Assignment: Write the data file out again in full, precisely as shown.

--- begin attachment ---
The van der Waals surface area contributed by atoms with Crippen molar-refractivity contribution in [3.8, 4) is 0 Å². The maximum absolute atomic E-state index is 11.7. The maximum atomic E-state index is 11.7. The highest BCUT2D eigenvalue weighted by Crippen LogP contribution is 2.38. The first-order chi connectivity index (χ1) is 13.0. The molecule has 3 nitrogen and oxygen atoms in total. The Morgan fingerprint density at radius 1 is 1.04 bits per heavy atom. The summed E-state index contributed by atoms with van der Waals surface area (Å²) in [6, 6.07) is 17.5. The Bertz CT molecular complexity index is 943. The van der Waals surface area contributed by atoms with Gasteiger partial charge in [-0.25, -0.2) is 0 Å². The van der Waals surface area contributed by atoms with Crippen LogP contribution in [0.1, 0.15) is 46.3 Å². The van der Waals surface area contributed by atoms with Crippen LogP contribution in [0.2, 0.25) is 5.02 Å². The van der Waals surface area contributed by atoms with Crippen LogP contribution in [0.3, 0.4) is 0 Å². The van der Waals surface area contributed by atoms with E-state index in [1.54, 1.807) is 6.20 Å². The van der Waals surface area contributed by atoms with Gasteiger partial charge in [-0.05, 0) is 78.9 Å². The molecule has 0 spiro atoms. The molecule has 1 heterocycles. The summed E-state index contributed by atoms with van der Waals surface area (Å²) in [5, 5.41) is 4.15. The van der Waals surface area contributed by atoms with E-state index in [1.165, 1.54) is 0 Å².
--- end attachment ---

The van der Waals surface area contributed by atoms with Crippen molar-refractivity contribution in [3.8, 4) is 0 Å². The maximum absolute atomic E-state index is 11.7. The maximum atomic E-state index is 11.7. The highest BCUT2D eigenvalue weighted by Crippen LogP contribution is 2.38. The first-order chi connectivity index (χ1) is 13.0. The molecule has 3 nitrogen and oxygen atoms in total. The Morgan fingerprint density at radius 1 is 1.04 bits per heavy atom. The summed E-state index contributed by atoms with van der Waals surface area (Å²) in [6, 6.07) is 17.5. The Bertz CT molecular complexity index is 943. The van der Waals surface area contributed by atoms with Gasteiger partial charge in [-0.25, -0.2) is 0 Å². The van der Waals surface area contributed by atoms with Crippen LogP contribution in [0.1, 0.15) is 46.3 Å². The van der Waals surface area contributed by atoms with Crippen LogP contribution in [0.2, 0.25) is 5.02 Å². The van der Waals surface area contributed by atoms with Crippen LogP contribution in [0.3, 0.4) is 0 Å². The van der Waals surface area contributed by atoms with E-state index in [1.54, 1.807) is 6.20 Å². The van der Waals surface area contributed by atoms with Gasteiger partial charge in [-0.05, 0) is 78.9 Å². The molecule has 0 spiro atoms. The molecule has 1 heterocycles. The summed E-state index contributed by atoms with van der Waals surface area (Å²) in [5, 5.41) is 4.15. The van der Waals surface area contributed by atoms with E-state index in [1.165, 1.54) is 0 Å².